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The pessimist c…

The pessimist complains about the wind.
The optimist expects it to change.
The realist adjusts the sails.
– William A. Ward

Life can make pessimists out of us;

Religion can make optimists out of us;

Science can make realists out of us.

But of course, all three statements are a function of time, place, and circumstance. It is entirely possible that each of these can be interchangeable, such that religion for example, can make pessimists out of us, or science can make us optimistic, or life can make us realists. Ward was summarizing tendencies in populist thinking as a result of living, having faith, or rational thought based on evidence. 

Atheists may be optimistic; a suicidal person may feel that his/her actions may be altruistic; and a priest may favour logical thought over dogma. There are always exceptions to the rule, and although common jingles may make common sense, one can always find people who do not fit the mold, or who are at either end of the bell-curve, if you will. Such is the make up of society. To the extent sayings like the above attempt to orient us in a ‘better’ direction to our behaviour, they have civic utility, e.g., it is better to be a realist than a pessimist. The consequences will be better, for us and the people around us. Or so it goes.

Behavioural generalizations, from psychology or sociology or any social science, serve the broad purpose of providing guidance to social policy. Forcing a ‘modes of reasoning’ course into the core curriculum of a university undergraduate program may have the ultimate net effect of producing a graduate with realistic thinking skills in preparation for the real world. And this is a good thing. As Desiderata so wisely indicates, the world can be “full of trickery”, and one should “go placidly amid the noise and haste”, and “be on good terms with all persons.” 

All norm-setting (behavioural standards) attempts, such as the Desiderata (google it), ostensibly derive from real life experiences. Behaviours that become ‘realistic’ and normative therefore, can be of two kinds: the empirical realism type (this is the case, or exists, independent of what I think about it) and the transcendental realism type (reality is the result of the imposition of our minds upon it or the situation). Both kinds of behavioural realism can co-exist without contradiction.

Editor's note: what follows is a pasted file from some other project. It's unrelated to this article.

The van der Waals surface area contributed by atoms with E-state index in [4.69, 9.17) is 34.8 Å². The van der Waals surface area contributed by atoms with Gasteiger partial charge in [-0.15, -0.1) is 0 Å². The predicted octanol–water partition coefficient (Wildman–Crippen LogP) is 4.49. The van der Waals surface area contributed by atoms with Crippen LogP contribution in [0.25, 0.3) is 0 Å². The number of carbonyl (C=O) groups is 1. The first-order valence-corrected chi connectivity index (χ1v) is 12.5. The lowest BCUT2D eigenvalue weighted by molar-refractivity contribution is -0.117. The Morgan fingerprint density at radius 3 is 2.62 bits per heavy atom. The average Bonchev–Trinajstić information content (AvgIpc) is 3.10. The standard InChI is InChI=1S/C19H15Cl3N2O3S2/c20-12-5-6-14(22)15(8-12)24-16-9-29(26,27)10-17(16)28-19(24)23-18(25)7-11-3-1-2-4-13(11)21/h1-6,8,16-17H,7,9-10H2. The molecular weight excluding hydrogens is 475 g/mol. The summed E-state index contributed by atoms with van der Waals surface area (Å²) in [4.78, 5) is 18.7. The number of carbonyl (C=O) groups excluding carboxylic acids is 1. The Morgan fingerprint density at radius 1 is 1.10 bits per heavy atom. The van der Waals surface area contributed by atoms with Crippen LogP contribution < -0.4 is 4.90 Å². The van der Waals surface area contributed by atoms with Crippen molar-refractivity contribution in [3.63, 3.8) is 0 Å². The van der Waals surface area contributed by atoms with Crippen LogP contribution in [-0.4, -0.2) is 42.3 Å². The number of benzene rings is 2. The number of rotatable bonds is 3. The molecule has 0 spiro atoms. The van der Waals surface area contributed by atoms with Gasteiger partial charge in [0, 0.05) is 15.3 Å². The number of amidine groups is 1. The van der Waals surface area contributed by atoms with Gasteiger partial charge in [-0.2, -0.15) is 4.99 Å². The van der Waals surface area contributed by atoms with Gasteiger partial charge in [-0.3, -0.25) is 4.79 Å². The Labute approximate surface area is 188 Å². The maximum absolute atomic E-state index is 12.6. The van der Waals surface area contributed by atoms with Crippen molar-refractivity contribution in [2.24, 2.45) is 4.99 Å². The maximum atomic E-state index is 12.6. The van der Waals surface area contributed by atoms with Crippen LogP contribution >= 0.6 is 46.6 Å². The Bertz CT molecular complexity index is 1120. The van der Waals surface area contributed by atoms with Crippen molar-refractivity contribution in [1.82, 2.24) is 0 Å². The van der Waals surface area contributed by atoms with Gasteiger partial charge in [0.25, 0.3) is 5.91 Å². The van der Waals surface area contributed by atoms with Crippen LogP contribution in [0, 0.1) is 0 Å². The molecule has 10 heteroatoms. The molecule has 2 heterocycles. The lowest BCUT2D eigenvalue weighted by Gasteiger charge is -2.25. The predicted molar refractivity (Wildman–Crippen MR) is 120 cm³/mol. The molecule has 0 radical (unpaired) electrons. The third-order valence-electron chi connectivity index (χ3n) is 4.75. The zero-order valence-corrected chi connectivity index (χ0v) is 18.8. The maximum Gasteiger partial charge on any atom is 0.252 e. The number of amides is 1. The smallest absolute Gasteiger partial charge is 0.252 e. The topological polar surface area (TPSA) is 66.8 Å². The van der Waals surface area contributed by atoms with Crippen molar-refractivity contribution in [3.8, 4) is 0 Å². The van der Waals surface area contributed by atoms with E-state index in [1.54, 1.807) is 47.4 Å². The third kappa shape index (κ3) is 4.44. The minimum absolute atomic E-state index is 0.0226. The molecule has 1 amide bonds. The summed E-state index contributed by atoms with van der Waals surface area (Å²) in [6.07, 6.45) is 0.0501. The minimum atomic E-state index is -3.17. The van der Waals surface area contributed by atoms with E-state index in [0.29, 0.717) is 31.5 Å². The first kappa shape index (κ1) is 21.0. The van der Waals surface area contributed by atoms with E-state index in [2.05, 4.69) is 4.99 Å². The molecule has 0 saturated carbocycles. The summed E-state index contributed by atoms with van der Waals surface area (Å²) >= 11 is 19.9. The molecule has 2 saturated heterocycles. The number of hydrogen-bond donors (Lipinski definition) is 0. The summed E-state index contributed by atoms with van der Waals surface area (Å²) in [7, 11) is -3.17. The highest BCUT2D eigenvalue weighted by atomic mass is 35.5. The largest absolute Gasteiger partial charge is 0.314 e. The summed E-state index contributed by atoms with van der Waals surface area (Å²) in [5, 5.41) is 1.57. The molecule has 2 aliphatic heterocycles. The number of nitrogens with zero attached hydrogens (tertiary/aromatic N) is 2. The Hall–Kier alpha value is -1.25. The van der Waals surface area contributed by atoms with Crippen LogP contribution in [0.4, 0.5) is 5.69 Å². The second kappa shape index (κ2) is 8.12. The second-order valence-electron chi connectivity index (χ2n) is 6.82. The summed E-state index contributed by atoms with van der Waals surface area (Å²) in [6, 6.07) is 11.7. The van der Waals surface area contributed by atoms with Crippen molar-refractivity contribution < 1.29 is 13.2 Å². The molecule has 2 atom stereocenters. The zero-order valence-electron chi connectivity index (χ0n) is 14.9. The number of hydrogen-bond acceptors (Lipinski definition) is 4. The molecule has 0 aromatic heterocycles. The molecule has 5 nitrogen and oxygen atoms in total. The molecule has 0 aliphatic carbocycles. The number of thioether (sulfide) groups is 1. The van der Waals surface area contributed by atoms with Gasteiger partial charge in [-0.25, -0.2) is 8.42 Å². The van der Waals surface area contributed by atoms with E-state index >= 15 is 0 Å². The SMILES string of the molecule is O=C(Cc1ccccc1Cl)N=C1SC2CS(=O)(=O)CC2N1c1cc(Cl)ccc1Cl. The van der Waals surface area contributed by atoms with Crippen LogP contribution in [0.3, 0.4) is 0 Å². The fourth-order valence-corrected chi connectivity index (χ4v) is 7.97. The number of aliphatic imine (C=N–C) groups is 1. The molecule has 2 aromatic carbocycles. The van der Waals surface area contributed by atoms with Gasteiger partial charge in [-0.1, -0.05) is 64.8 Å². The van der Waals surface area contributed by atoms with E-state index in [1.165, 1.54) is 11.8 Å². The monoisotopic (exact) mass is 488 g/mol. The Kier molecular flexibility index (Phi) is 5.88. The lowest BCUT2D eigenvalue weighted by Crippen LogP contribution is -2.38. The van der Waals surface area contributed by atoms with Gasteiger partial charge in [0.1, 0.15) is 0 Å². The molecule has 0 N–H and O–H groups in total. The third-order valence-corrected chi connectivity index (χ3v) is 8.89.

Ward’s dictum reminds us all of patterns of thought out there in the real world, patterns which he believes should be emulated. Each of us has such patterns, known to us or unconscious, that guide our thoughts and actions on a daily basis. This the stuff of which ‘morality’ is made, with tolerance limits implied. Change agents in society, who seek to alter the status quo, face arguments regularly from the masses about not being “realistic”, even though their platforms may in fact be more realistic than prevailing views of the world. Embracing change has risks; that is why ‘winners’ may be seen as heroes, and ‘losers’ as misfits or fools – irrespective of the integrity and rational strength of their arguments. Social realism can be chameleon-like, capricious or mutable, as it so needs, to get people to see alternative ways of thinking and doing. Adjusting the sails may be difficult, but with evidence and a clear mind and conscience, it can be done and done to everyone’s satisfaction.

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